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  2. Certainly I want to help Broad, but that doesn't explain why so many.
    From the few people I've spoken to it seems that mine is a slightly over-the-top reaction to begging letters. but to me it feels normal.
    "Philanthropy philanthropy, Oh what a funny thing you be, does it begin with thee or me?"

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  3. Ray, I think Broad is right that you get so many appeal letters because you are known to be a giving person and the sheer numbers can be overwhelming. My mother-in-law is like you and often gives to appeals, whereas I have a very few charities which I strongly believe in and almost all my giving is to them. Interestingly I now get very few appeals through the post, presumably because I very rarely respond to such letters and somewhere on their computers this fact is noted.

    There has to be a balance, but it can be hard to work it out and as you so cogently point out, all our giving is from a mixture of motives.

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  4. What staggers me Perpetua, is the way new appeals keep appearing. All the ones I regularly give to are those I really wish to support, but I never now respond to new ones.
    I was my aunt's executor some years ago, and after her death John and I bagged upward of 300 charity appeals and took them to the tip.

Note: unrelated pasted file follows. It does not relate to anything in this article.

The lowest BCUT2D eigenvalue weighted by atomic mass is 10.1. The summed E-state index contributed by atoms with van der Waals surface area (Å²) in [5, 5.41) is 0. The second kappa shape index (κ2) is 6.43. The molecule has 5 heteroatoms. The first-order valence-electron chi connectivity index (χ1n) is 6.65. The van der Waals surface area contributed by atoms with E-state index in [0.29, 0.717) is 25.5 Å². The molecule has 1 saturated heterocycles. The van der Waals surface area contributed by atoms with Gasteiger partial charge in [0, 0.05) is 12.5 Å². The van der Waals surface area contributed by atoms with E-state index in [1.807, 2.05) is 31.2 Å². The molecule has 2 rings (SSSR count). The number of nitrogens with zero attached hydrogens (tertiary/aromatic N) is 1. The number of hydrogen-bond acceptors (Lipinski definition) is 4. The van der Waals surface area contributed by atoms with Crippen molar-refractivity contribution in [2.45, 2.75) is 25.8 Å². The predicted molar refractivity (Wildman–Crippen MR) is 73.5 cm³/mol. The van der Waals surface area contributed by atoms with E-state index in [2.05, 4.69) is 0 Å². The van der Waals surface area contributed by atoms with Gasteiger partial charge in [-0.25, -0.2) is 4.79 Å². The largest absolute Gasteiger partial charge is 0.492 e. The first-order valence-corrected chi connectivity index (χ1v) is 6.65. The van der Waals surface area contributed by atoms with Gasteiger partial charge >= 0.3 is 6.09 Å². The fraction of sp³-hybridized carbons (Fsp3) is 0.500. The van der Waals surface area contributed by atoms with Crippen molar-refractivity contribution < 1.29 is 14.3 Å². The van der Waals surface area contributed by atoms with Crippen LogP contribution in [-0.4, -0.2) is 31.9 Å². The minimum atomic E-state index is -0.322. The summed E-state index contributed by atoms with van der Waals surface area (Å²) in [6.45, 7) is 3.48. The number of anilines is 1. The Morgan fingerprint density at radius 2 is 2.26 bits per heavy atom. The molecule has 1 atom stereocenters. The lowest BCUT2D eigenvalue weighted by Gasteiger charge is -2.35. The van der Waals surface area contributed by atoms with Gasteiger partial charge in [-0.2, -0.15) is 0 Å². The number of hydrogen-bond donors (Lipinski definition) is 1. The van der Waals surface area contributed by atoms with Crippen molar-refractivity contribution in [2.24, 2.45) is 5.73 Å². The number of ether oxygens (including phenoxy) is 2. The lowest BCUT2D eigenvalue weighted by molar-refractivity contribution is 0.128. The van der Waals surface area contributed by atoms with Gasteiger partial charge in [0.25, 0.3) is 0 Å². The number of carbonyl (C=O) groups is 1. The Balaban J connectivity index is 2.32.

It shocked me at the time, but I can see now, just how easy it would be to add 'just one more'.
    It won't happen but I wonder what the reaction would be if I suddenly stopped the whole process. (anmd that is what it has become).

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    1. I think you would go on getting the appeals at first, but the number would lessen if you steadfastly didn't respond to them. It's also possible to go onto the charity's website and ask them to take you off their mailing list and this is what I had to do with a few very persistent ones. I hate to think how much of the money we give is wasted on fruitless appeal letters. Sigh.....

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  5. I dislike the tactic of being sent sticky labels, cards or raffle tickets.... in fact I have lately started throwing them in the bin. I suppose that sounds very harsh, but I don't want to get swamped. Well done you, though for being so good at giving. Every Blessing Freda from Dalamory www.freda.org.uk

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  6. Freda, I do exactly the same with labels and raffle tickets, I shred them while still sending a cheque if it is their turn. The huge numbers of cards (about 150 last year), I give to St. M's for their Christmas Fair, together with all the free gifts accrued over the year.
    As for the being good at giving, the jury is still out on that one. I do it but really am not sure why.
    Actually, I've just remembered that it is not entirely true that I give all the free gifts away.
    Last year one of the charities sent me a silver (coloured) angel on a chain and I kept it and wear it most days. The exception to the rule.
    Blessings to you also.